When I started the group I'm in, I had an advantage - the larger Group f/5.6 gave me a handy pool of potential participants. It might be that you have no such handy group. I suspect, though, that most areas that are reasonably well populated will have enough photographers who are interested to support forming such a group. The trick is to figure out how to connect with them.
Lots of ideas come to mind - ads in the local newspaper, notices on bulletin boards, notices in the windows of camera stores.
Getting the group really established will take a little work. Expect that some people will attend at first, and then discover that it's too much of a time commitment. It probably makes sense to start with group that's a little large (say, 9 or 10 people) and then let attrition whittle it down to size. If our experience is any guide, things will sort out pretty quickly into those people who are going to show up virtually every time, and those who are not. If you end up with somewhere between six and eight people who are core regular attenders, I suspect that's just about ideal.
The Big Conclusion
There's a big tendency to think that the way to improve our photography is going to be expensive, and complicated, and it's going to involve buying new equipment, or learning about new techniques.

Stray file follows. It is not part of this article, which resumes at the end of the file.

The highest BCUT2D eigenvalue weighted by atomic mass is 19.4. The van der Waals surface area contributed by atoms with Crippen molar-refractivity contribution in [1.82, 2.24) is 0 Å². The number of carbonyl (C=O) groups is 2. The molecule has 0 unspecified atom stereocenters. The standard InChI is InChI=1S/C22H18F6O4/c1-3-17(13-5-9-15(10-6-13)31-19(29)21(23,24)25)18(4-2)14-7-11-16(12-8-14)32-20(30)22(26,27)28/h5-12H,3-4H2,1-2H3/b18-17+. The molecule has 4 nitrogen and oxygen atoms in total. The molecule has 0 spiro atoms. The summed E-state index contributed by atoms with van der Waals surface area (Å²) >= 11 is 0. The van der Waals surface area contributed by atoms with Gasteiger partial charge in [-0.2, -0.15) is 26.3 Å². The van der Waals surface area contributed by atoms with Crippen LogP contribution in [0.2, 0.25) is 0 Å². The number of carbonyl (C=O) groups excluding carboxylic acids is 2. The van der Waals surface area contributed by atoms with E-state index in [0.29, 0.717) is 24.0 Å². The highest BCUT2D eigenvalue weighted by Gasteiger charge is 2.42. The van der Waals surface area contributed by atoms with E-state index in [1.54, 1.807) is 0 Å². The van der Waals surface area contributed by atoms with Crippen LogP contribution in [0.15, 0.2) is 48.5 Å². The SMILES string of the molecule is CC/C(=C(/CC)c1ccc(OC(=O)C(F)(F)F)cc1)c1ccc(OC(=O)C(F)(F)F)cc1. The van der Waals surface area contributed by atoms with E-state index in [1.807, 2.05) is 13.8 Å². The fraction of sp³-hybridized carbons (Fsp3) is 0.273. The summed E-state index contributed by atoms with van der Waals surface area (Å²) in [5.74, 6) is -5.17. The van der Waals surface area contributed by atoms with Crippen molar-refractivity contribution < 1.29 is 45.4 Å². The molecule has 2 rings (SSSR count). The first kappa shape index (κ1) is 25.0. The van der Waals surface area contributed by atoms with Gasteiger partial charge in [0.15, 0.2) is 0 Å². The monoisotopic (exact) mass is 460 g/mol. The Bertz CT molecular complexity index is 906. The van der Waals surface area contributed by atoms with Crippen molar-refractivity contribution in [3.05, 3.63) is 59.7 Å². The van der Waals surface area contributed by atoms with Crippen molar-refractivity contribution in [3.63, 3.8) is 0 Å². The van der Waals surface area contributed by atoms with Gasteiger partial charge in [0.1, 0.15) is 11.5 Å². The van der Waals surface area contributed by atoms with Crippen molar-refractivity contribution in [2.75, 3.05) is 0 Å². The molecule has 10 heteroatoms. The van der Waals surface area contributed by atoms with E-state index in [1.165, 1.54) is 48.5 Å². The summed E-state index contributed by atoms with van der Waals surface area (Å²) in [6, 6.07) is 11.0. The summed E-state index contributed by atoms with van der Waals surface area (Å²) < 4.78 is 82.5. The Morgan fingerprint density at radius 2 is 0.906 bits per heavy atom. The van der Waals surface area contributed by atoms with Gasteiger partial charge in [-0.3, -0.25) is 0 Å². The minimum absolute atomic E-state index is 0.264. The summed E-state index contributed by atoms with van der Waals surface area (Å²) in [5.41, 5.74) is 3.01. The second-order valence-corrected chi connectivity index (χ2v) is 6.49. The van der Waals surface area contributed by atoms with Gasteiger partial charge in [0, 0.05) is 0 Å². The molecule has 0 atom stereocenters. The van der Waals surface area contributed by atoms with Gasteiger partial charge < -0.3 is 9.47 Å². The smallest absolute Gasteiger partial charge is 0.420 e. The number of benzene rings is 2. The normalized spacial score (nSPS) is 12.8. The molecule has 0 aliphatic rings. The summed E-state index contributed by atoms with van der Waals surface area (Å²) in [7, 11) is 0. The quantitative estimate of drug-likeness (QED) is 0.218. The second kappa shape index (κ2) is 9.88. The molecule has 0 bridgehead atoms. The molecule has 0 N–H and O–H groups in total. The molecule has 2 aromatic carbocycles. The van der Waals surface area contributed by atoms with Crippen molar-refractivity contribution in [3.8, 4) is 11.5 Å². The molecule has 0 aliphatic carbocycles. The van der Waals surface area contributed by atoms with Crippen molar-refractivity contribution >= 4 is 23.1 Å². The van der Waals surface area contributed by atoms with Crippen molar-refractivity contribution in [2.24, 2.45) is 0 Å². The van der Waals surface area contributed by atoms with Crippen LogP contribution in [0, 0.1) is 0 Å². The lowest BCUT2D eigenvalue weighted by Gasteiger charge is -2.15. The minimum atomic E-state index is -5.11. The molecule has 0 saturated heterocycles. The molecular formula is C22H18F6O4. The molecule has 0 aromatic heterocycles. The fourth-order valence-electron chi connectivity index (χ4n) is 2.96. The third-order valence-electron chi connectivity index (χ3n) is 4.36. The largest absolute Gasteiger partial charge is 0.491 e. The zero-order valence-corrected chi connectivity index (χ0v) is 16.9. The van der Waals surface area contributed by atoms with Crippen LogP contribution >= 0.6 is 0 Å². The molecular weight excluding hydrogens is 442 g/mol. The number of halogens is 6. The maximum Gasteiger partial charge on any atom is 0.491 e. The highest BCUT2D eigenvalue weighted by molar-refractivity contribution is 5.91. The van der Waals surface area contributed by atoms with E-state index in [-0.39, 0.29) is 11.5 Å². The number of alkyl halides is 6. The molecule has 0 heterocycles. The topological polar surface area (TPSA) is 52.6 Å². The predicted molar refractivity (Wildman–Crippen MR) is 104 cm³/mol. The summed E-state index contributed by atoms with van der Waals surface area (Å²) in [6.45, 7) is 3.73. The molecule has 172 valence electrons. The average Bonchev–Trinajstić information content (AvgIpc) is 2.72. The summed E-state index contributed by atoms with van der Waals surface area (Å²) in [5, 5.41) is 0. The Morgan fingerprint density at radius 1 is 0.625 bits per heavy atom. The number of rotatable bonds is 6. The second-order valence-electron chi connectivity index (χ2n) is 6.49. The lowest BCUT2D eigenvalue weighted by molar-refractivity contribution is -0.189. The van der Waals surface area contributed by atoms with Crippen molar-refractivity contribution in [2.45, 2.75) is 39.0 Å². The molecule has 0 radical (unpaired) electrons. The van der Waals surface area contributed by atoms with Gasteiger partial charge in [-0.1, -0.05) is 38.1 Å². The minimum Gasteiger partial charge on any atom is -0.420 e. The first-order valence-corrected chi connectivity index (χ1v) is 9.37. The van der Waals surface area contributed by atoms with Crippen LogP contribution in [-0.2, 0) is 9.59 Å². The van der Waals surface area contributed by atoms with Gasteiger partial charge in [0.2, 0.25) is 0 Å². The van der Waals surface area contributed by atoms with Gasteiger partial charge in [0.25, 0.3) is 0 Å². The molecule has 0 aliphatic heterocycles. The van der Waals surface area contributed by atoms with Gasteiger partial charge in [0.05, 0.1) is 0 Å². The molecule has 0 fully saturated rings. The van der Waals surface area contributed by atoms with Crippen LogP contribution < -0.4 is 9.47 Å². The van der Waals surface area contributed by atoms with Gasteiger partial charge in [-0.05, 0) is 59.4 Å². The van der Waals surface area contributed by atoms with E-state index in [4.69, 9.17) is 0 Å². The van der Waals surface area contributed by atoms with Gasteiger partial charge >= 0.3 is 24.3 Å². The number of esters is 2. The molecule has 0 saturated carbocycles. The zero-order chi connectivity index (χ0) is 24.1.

My experience, though, is that the most powerful tool for improvement is to sit down, every other week, with photographers you've come to know well, and look at the new work you've all done in the preceding two weeks.
It might be that this works because it keeps the participants busy photographically, rather than sitting at home reading photography magazines or browsing the WWW. It might be that looking at other people's photographs helps tune up your vision. It might be that just sitting down every other week with nice folks, eating some cookies and some tea and schmoozing makes us more content, and folks who are more content are better photographers.
All that theory is interesting but perhaps beside the point, which is that it works. A two and a half hour meeting every other week boils down to 11 minutes a day.
Surely you're willing to invest 11 minutes a day to improve your photography. Heck, you probably just spent half that much time just reading this article.